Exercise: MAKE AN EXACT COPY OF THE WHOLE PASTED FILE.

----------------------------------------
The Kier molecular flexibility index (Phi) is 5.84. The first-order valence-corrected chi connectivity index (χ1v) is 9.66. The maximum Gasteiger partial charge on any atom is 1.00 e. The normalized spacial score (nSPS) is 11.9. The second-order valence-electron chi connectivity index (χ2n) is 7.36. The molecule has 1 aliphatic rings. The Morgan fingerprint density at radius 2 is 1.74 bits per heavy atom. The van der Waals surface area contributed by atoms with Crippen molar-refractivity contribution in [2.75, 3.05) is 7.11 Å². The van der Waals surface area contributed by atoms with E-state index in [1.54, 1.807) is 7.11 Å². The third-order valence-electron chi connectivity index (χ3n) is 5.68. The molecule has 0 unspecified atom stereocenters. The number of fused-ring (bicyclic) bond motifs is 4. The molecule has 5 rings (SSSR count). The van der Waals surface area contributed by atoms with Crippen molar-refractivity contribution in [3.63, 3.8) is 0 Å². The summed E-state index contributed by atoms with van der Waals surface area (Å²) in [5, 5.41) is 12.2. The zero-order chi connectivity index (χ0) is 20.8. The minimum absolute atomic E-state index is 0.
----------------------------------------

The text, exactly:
The Kier molecular flexibility index (Phi) is 5.84. The first-order valence-corrected chi connectivity index (χ1v) is 9.66. The maximum Gasteiger partial charge on any atom is 1.00 e. The normalized spacial score (nSPS) is 11.9. The second-order valence-electron chi connectivity index (χ2n) is 7.36. The molecule has 1 aliphatic rings. The Morgan fingerprint density at radius 2 is 1.74 bits per heavy atom. The van der Waals surface area contributed by atoms with Crippen molar-refractivity contribution in [2.75, 3.05) is 7.11 Å². The van der Waals surface area contributed by atoms with E-state index in [1.54, 1.807) is 7.11 Å². The third-order valence-electron chi connectivity index (χ3n) is 5.68. The molecule has 0 unspecified atom stereocenters. The number of fused-ring (bicyclic) bond motifs is 4. The molecule has 5 rings (SSSR count). The van der Waals surface area contributed by atoms with Crippen molar-refractivity contribution in [3.63, 3.8) is 0 Å². The summed E-state index contributed by atoms with van der Waals surface area (Å²) in [5, 5.41) is 12.2. The zero-order chi connectivity index (χ0) is 20.8. The minimum absolute atomic E-state index is 0.